Kijai Nala, Arjuna South, Southwest Pillar, Gandiva
India, Kishtwar Himalaya
Pete Graham and I have been climbing together in winter and on alpine terrain quite consistently for a few years. He was originally my mentor, but the relationship has grown into a healthy partnership, with both of us feeling able to push each other, and to make the right decisions when circumstance demands. Each year we’ve managed to push ourselves a little further on expeditions.
In January, on the suggestion of Mick Fowler, I contacted American climber Jeff Shapiro, who had climbed in Kishtwar in 2016, about Arjuna. His photos showed a steep rock spur on Arjuna South (ca 6,100m), which could prove a fantastic end to a summer of rock climbing in the U.K. We enlisted Uisdean Hawthorn and arrived in Delhi on September 12. Later that month, three days of walking through the Kijai Nala took us to base camp.
Our first glimpse of Arjuna confirmed we had made a very good choice. The rock looked excellent, and the route itself seemed free from objective dangers. However, there appeared to be blank sections high on the spur, and choosing a descent presented an intimidating problem.
We acclimatized by moving gear to a high camp at the base of the route (4,700m) and walking to 5,300m on a ridge above base camp. We then waited out a spell of bad weather at base camp until October 2, when we walked up to our advanced base and left at dawn the next day to climb a gully on the right flank of the pillar. After reaching a notch at the base of an imposing rock wall, we climbed three excellent steep pitches to the base of the arête. We had brought rock shoes for the leader and jumars for the seconds, and this proved the fastest and least stressful method of ascent. A further three pitches on lower-angled ground, which we could second in boots, brought us to a palatial bivouac.
Next morning I set off up the corner above, which proved a fantastic technical exercise with a small roof to pass at the top. I was surprised to find myself already at the blank-looking section. Here, the few cracks that we had spotted from below seemed disconnected, and it looked like we might not be able to continue. But the rock was more featured than granite tends to be, with lots of chicken heads providing face holds. Traversing around the arête, I found cracks leading to a small ledge below a menacing chimney. This was avoided by technical face climbing on lumps to access a steep hand crack, which led to another good stance near the arête. This last pitch was the rock climbing crux, though many of the pitches were only slightly easier. Above, high-quality climbing on Chamonix-style granite led to easier-angled though still complicated terrain, and at dusk we reached a small snow arête, where we spent a cold night.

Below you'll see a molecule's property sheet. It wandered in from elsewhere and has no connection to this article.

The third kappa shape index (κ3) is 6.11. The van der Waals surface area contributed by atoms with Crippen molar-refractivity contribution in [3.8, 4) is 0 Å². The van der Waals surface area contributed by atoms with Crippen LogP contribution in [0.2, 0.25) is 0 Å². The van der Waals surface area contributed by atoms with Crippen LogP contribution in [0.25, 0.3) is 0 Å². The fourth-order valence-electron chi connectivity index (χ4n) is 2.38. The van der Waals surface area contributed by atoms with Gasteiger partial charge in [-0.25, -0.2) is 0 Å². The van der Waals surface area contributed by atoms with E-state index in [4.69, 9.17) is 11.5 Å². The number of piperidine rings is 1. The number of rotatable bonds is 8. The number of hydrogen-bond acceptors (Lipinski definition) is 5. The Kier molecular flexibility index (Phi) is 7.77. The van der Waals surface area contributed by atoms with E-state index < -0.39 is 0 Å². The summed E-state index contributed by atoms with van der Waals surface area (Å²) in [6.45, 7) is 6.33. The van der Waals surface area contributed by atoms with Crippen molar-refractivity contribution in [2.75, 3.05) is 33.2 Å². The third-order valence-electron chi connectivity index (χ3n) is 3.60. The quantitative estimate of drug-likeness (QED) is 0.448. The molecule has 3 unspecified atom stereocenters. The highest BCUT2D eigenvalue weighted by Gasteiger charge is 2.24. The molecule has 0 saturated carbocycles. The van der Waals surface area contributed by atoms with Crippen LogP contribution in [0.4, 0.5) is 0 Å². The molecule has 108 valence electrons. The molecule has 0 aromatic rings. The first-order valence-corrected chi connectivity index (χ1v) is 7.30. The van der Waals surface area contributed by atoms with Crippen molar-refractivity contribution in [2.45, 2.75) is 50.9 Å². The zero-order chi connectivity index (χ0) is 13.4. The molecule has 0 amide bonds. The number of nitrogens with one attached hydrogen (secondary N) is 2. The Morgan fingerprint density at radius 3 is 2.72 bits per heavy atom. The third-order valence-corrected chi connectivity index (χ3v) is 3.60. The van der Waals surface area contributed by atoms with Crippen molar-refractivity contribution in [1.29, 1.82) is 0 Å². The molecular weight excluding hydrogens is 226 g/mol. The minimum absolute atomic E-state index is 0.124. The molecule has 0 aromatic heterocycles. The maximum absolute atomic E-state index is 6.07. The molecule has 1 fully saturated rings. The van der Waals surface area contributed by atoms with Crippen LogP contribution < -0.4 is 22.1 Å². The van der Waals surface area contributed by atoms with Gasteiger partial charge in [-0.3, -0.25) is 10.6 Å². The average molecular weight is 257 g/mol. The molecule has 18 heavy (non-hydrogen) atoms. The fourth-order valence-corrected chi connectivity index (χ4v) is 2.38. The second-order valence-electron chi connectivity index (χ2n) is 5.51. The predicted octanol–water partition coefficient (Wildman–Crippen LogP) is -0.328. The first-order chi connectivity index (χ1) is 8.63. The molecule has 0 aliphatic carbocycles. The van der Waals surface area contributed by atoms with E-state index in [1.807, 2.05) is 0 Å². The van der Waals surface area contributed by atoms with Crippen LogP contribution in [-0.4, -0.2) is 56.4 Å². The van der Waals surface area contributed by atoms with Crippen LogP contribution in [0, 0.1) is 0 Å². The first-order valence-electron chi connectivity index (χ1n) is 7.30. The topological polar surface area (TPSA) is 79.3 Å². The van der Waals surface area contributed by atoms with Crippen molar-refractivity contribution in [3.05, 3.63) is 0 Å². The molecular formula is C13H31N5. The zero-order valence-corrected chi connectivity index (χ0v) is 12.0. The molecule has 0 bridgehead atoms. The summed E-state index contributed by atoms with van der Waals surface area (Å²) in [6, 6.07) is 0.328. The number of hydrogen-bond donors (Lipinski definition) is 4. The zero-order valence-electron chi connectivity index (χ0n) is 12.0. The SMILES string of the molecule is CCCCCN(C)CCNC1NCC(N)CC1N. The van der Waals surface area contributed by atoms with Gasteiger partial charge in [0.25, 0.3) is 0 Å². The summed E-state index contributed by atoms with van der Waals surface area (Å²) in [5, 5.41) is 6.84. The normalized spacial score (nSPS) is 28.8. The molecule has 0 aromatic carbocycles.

Next morning, Pete took us to the top of the pillar via a couple of excellent pitches on huge chicken heads. We rappelled into the notch on the far side and discovered an anchor from the 1983 Polish team that had climbed the west face of Arjuna South. We climbed directly up the headwall to the right of their line and made our third bivouac a little below the two “horns” that dominate the top of the mountain. After a good night's sleep we climbed the right-hand of two gullies via a hard mixed step to reach steep ice, the summit ridge, and finally the top.
Basking in the late morning sun, congratulating ourselves that we'd climbed every pitch free when initially we thought aid would be necessary, we allowed ourselves to enjoy a short while on top. Before too long the prospect of descent became pressing, and we traversed to a point on the southeast face from which we could start rappelling. Pete led us bravely down the face in 12 long rappels, until we eventually reached a glacier south of the mountain, a short while after dark. We walked down this until a steepening required a further five rappels, and we stopped for the night in a notch atop the approach gully, 300m above our advanced base.
This proved a good decision, as we benefited from the cold of the next morning to descend steep, choss-covered slabs. A further four rappels brought us to the bottom, extremely satisfied to have climbed such a beautiful and imposing line on our first trip to Asia. We named the route Gandiva (1,400m, 5.11 M5).
Ben Silvestre, Alpine Club, U.K.